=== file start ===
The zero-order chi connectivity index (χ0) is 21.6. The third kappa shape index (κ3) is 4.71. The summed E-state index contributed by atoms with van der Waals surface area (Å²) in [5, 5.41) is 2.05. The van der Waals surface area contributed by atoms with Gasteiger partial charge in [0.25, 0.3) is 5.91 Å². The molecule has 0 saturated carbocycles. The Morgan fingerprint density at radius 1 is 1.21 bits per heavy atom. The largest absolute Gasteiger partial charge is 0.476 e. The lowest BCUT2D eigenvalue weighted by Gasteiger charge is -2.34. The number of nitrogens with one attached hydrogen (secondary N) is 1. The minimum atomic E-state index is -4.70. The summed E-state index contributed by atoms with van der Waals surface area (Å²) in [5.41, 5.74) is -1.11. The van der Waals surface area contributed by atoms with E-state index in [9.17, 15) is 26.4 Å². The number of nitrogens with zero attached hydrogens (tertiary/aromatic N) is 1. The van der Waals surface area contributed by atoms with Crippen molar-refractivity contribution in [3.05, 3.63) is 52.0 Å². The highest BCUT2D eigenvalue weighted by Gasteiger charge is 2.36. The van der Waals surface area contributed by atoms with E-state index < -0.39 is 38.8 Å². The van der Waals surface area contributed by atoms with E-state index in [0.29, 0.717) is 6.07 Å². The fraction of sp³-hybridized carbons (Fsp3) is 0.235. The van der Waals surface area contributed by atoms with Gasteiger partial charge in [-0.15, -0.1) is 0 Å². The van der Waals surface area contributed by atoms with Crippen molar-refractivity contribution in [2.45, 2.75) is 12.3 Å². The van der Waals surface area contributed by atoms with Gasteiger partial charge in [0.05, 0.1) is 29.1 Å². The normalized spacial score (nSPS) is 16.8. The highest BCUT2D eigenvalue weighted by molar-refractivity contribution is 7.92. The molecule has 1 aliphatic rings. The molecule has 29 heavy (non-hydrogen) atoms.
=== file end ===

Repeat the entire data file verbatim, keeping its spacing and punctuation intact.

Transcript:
The zero-order chi connectivity index (χ0) is 21.6. The third kappa shape index (κ3) is 4.71. The summed E-state index contributed by atoms with van der Waals surface area (Å²) in [5, 5.41) is 2.05. The van der Waals surface area contributed by atoms with Gasteiger partial charge in [0.25, 0.3) is 5.91 Å². The molecule has 0 saturated carbocycles. The Morgan fingerprint density at radius 1 is 1.21 bits per heavy atom. The largest absolute Gasteiger partial charge is 0.476 e. The lowest BCUT2D eigenvalue weighted by Gasteiger charge is -2.34. The number of nitrogens with one attached hydrogen (secondary N) is 1. The minimum atomic E-state index is -4.70. The summed E-state index contributed by atoms with van der Waals surface area (Å²) in [5.41, 5.74) is -1.11. The van der Waals surface area contributed by atoms with E-state index in [9.17, 15) is 26.4 Å². The number of nitrogens with zero attached hydrogens (tertiary/aromatic N) is 1. The van der Waals surface area contributed by atoms with Crippen molar-refractivity contribution in [3.05, 3.63) is 52.0 Å². The highest BCUT2D eigenvalue weighted by Gasteiger charge is 2.36. The van der Waals surface area contributed by atoms with E-state index < -0.39 is 38.8 Å². The van der Waals surface area contributed by atoms with E-state index in [0.29, 0.717) is 6.07 Å². The fraction of sp³-hybridized carbons (Fsp3) is 0.235. The van der Waals surface area contributed by atoms with Gasteiger partial charge in [-0.15, -0.1) is 0 Å². The van der Waals surface area contributed by atoms with Crippen molar-refractivity contribution in [2.45, 2.75) is 12.3 Å². The van der Waals surface area contributed by atoms with Gasteiger partial charge in [0.05, 0.1) is 29.1 Å². The normalized spacial score (nSPS) is 16.8. The highest BCUT2D eigenvalue weighted by molar-refractivity contribution is 7.92. The molecule has 1 aliphatic rings. The molecule has 29 heavy (non-hydrogen) atoms.